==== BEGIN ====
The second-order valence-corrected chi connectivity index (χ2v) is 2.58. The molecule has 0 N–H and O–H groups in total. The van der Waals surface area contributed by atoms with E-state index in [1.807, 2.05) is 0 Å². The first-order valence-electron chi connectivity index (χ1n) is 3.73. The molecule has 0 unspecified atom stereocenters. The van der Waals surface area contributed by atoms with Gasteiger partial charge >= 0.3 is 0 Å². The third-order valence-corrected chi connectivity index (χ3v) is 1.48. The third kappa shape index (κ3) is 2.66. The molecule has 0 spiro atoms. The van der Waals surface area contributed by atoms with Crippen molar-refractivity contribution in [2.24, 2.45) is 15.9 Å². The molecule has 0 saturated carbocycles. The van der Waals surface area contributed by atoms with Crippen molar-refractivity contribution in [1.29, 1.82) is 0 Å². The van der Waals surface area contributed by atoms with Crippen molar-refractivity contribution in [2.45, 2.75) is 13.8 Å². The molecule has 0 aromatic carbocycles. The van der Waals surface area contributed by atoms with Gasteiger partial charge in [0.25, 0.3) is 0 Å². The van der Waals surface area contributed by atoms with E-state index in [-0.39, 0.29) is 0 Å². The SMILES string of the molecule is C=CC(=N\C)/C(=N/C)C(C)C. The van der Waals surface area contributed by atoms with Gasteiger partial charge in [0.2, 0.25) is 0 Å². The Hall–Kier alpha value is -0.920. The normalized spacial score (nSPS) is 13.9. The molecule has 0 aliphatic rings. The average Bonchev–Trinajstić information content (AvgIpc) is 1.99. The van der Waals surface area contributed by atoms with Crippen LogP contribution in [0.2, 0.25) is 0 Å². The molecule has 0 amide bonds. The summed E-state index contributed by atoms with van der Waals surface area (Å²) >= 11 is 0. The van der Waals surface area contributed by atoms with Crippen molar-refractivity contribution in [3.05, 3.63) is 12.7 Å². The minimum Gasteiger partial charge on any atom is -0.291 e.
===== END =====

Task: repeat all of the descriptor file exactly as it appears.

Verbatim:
The second-order valence-corrected chi connectivity index (χ2v) is 2.58. The molecule has 0 N–H and O–H groups in total. The van der Waals surface area contributed by atoms with E-state index in [1.807, 2.05) is 0 Å². The first-order valence-electron chi connectivity index (χ1n) is 3.73. The molecule has 0 unspecified atom stereocenters. The van der Waals surface area contributed by atoms with Gasteiger partial charge >= 0.3 is 0 Å². The third-order valence-corrected chi connectivity index (χ3v) is 1.48. The third kappa shape index (κ3) is 2.66. The molecule has 0 spiro atoms. The van der Waals surface area contributed by atoms with Crippen molar-refractivity contribution in [2.24, 2.45) is 15.9 Å². The molecule has 0 saturated carbocycles. The van der Waals surface area contributed by atoms with Crippen molar-refractivity contribution in [1.29, 1.82) is 0 Å². The van der Waals surface area contributed by atoms with Crippen molar-refractivity contribution in [2.45, 2.75) is 13.8 Å². The molecule has 0 aromatic carbocycles. The van der Waals surface area contributed by atoms with Gasteiger partial charge in [0.25, 0.3) is 0 Å². The van der Waals surface area contributed by atoms with E-state index in [-0.39, 0.29) is 0 Å². The SMILES string of the molecule is C=CC(=N\C)/C(=N/C)C(C)C. The van der Waals surface area contributed by atoms with Gasteiger partial charge in [0.2, 0.25) is 0 Å². The Hall–Kier alpha value is -0.920. The normalized spacial score (nSPS) is 13.9. The molecule has 0 aliphatic rings. The average Bonchev–Trinajstić information content (AvgIpc) is 1.99. The van der Waals surface area contributed by atoms with Crippen LogP contribution in [0.2, 0.25) is 0 Å². The molecule has 0 amide bonds. The summed E-state index contributed by atoms with van der Waals surface area (Å²) >= 11 is 0. The van der Waals surface area contributed by atoms with Crippen molar-refractivity contribution in [3.05, 3.63) is 12.7 Å². The minimum Gasteiger partial charge on any atom is -0.291 e.